The active site of an Enzyme

Definition

The active site of an enzyme is the region that binds substrate molecules. This is crucial for the enzyme’s catalytic activity. Enzymes are proteins that drastically increase the speed of chemical reactions by lowering their activation energy.

They do this by interacting with chemical reactants – the substrates – in ways that make them more likely to undergo their chemical reaction. This interaction is carried out at the active site, where the enzyme binds the substrates to increase their chances of reacting.

The role of enzymes

Enzymes catalyze countless chemical reactions. For example, stringing together nucleotides and amino acids to make DNA and proteins, breaking down sugar and fat into energy, and breaking down toxins in the liver. Thus, enzymes are some of the most important molecules in biology. Without enzymes, life as we know it could not exist.

Features that Determine Active Site Specificity

Because enzymes – like all proteins – are made of amino acids, there are a wide variety of potential sequences. Therefore, their active sites also have diverse sequences, structures, and physical properties. This is an important feature that allows enzymes to bind specifically to different substrates. Some of the properties that affect substrate binding include:

Size and shape of the active site – Enzyme active sites are shaped such that they will only ‘fit’ with certain substrates.

Polarity or non-polarity – Polar molecules are attracted to other polar molecules, while non-polar molecules prefer other non-polar molecules. In this way, certain amino acids in the active site can attract or repel different parts of the substrate to create a better fit.

Positive or negative charge – When it comes to ions, opposites really do attract! Positive charges are attracted to negative charges, and vice versa. Similar charges – for example, two positive charges – will actively repel each other. This is another way in which an enzyme active site can attract substrates or regions of substrates, while repelling others, to create the right fit.

Hydrophobicity or hydrophilicity – In this case, opposites do not attract. Instead, like attracts like. Hydrophobic amino acids attract other hydrophobic molecules, and hydrophilic amino acids attract hydrophilic substrates.

Special properties of co-factors – Some vitamins and minerals are important because they are used as co-factors that help enzymes bind to their substrates. For example, several B vitamins are used as co-factors by enzymes involved in producing energy. That’s why many energy “shots” and supplements contain a collection of B vitamins.

Active Site Binding Theories

There are two theories about how exactly an enzyme active site binds to substrates. These are the lock and key model and the induced fit model.

The Lock and Key Model

The lock and key model of active site binding postulate that active sites possess the perfect shape to bind their substrates. When they make contact, the substrate can “pop” into place at the active site, similar to a lock and key.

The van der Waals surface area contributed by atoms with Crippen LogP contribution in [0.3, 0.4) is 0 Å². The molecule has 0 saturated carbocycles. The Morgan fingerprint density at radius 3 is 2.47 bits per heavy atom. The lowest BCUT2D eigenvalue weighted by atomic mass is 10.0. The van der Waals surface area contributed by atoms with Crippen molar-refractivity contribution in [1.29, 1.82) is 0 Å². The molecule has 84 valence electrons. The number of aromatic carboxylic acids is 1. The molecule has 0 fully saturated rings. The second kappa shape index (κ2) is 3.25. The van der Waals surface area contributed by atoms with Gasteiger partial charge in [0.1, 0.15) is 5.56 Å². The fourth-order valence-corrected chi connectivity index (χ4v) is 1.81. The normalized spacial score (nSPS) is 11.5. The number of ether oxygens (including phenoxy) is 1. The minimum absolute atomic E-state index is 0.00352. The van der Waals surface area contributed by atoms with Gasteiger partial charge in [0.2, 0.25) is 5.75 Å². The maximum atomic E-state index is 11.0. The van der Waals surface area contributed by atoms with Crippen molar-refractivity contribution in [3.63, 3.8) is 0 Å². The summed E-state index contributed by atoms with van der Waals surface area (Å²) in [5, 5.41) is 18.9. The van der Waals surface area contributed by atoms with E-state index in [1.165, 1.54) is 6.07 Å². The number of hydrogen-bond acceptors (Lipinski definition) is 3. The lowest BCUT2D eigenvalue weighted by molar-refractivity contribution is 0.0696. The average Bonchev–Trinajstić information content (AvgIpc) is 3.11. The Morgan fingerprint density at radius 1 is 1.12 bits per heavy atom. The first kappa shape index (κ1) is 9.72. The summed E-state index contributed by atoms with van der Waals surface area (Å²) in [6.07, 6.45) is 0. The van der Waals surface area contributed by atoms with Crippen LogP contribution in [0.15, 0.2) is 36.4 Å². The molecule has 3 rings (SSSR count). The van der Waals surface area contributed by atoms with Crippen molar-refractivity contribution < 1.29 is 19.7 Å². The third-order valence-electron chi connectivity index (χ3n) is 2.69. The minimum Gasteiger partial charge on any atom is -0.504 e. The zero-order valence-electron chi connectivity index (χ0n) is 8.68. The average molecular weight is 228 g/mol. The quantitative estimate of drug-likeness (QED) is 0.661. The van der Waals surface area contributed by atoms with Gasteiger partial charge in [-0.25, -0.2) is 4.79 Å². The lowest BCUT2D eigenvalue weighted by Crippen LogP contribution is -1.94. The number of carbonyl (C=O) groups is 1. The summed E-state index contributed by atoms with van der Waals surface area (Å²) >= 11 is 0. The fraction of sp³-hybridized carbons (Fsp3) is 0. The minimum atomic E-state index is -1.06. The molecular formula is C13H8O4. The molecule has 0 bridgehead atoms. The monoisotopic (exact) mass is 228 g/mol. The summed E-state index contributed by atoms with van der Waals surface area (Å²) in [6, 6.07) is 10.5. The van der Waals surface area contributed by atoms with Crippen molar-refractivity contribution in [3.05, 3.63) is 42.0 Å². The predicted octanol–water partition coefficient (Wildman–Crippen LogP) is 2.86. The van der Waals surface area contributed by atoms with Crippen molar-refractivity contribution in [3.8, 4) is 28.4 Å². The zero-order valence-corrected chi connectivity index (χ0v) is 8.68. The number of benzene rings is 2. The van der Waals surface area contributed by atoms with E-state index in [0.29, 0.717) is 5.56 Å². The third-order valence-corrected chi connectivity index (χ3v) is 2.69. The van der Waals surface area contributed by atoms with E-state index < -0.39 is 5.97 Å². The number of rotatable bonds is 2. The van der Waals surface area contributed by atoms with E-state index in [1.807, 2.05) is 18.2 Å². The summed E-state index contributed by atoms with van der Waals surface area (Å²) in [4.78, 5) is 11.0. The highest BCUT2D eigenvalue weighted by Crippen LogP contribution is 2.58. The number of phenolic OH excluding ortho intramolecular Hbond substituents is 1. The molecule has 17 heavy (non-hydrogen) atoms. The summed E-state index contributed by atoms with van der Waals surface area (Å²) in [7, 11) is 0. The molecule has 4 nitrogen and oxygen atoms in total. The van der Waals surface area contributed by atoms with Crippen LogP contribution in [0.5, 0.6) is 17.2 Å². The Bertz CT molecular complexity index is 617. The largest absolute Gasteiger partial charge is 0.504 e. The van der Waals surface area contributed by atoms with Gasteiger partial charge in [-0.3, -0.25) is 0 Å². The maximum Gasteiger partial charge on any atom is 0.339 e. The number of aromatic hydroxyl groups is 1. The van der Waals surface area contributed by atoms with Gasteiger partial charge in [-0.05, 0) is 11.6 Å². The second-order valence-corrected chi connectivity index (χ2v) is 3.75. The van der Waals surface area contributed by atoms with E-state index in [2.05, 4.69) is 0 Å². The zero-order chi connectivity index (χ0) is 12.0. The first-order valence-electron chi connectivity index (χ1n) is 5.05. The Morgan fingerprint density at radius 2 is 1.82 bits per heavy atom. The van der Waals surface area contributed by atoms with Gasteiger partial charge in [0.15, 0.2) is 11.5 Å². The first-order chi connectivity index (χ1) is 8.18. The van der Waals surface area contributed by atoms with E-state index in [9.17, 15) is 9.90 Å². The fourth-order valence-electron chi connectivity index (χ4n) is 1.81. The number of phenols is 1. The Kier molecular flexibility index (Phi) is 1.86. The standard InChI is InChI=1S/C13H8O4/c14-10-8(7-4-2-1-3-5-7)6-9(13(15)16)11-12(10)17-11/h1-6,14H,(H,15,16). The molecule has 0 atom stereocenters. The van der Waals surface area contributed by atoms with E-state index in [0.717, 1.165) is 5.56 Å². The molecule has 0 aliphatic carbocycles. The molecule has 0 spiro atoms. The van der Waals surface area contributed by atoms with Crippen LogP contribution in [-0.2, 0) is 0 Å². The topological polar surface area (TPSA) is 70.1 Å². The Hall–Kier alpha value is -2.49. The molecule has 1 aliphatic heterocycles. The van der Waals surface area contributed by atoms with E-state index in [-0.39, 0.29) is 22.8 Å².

The Induced Fit Model

The induced fit model competes with the lock and key model. It states that the active site and the substrate are not necessarily an ideal fit for each other in their resting states. Instead, as the substrate draws near to the enzyme, one or both undergo shape changes as a result of interacting with each other.

In this model, it is the continuing interaction of the binding site and the substrate that drives the substrate into its new formation. After the reaction is complete and new products form, the product and enzyme are no longer compatible and they separate. The induced fit model is more in line with current scientific evidence and is more widely accepted.

Examples of Enzymes

Some examples of chemical reactions catalyzed by enzymes include the breakdown of starch by maltase, the breakdown of proteins by pepsin, and the synthesis of DNA by DNA polymerase. For each of these reactions, the characteristics of the active site are crucial.

Maltase and Starch

Maltase is an enzyme found in saliva. It breaks down starches – long chains of sugar molecules that don’t taste sweet – into simpler, sweeter tasting sugars. The reaction catalyzed by maltase is shown below:

Starch + Water → Sugars

You can see maltase in action if you chew on a saltine cracker for a few minutes. While the cracker did not initially taste sweet, after a few minutes, you will be able to taste the sugars that the maltase is creating from the starch!

Pepsin and Protein

Another enzyme that is important for digestion is pepsin. The cells of the stomach release pepsin, allowing it to catalyze the reaction of proteins with stomach acid. Therefore, pepsin allows your body to break down protein from food into amino acids. Your body can use these amino acids to build new proteins. The reaction occurs as follows:

Protein + Acid → Amino acids

DNA Polymerase

Another essential enzyme is DNA polymerase. It’s DNA polymerase that allows your cells to multiply, by making copies of their DNA to pass on to daughter cells.

DNA polymerase does this by stringing together nucleic acids in the correct sequence. This synthesis reaction is the opposite of the breakdown reactions of maltase and pepsin. The reaction catalyzed by DNA polymerase is as follows:

DNA triphosphate molecule + DNA strand → Longer DNA strand + diphosphate molecule

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